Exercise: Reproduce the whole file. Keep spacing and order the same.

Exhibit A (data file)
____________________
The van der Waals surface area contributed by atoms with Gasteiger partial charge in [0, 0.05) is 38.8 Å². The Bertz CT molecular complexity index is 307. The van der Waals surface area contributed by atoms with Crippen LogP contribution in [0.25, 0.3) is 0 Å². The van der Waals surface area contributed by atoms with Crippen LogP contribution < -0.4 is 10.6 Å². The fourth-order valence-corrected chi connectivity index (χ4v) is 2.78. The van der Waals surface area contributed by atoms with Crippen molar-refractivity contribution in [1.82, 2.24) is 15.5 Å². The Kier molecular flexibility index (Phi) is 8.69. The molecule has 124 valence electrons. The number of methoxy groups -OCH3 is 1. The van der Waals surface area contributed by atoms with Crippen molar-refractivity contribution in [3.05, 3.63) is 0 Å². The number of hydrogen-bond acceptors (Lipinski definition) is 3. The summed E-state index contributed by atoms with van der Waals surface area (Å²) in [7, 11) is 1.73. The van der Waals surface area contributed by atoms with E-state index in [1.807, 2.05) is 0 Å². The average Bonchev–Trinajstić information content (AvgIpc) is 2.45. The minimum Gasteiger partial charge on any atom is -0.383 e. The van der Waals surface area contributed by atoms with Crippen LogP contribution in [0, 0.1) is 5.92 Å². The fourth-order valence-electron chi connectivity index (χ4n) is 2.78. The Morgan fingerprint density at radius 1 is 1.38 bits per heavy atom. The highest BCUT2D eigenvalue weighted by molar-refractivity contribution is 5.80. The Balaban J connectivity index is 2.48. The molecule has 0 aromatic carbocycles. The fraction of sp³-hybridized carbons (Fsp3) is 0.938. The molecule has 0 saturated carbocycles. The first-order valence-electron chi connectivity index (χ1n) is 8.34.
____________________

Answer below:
The van der Waals surface area contributed by atoms with Gasteiger partial charge in [0, 0.05) is 38.8 Å². The Bertz CT molecular complexity index is 307. The van der Waals surface area contributed by atoms with Crippen LogP contribution in [0.25, 0.3) is 0 Å². The van der Waals surface area contributed by atoms with Crippen LogP contribution < -0.4 is 10.6 Å². The fourth-order valence-corrected chi connectivity index (χ4v) is 2.78. The van der Waals surface area contributed by atoms with Crippen molar-refractivity contribution in [1.82, 2.24) is 15.5 Å². The Kier molecular flexibility index (Phi) is 8.69. The molecule has 124 valence electrons. The number of methoxy groups -OCH3 is 1. The van der Waals surface area contributed by atoms with Crippen molar-refractivity contribution in [3.05, 3.63) is 0 Å². The number of hydrogen-bond acceptors (Lipinski definition) is 3. The summed E-state index contributed by atoms with van der Waals surface area (Å²) in [7, 11) is 1.73. The van der Waals surface area contributed by atoms with E-state index in [1.807, 2.05) is 0 Å². The average Bonchev–Trinajstić information content (AvgIpc) is 2.45. The minimum Gasteiger partial charge on any atom is -0.383 e. The van der Waals surface area contributed by atoms with Crippen LogP contribution in [0, 0.1) is 5.92 Å². The fourth-order valence-electron chi connectivity index (χ4n) is 2.78. The Morgan fingerprint density at radius 1 is 1.38 bits per heavy atom. The highest BCUT2D eigenvalue weighted by molar-refractivity contribution is 5.80. The Balaban J connectivity index is 2.48. The molecule has 0 aromatic carbocycles. The fraction of sp³-hybridized carbons (Fsp3) is 0.938. The molecule has 0 saturated carbocycles. The first-order valence-electron chi connectivity index (χ1n) is 8.34.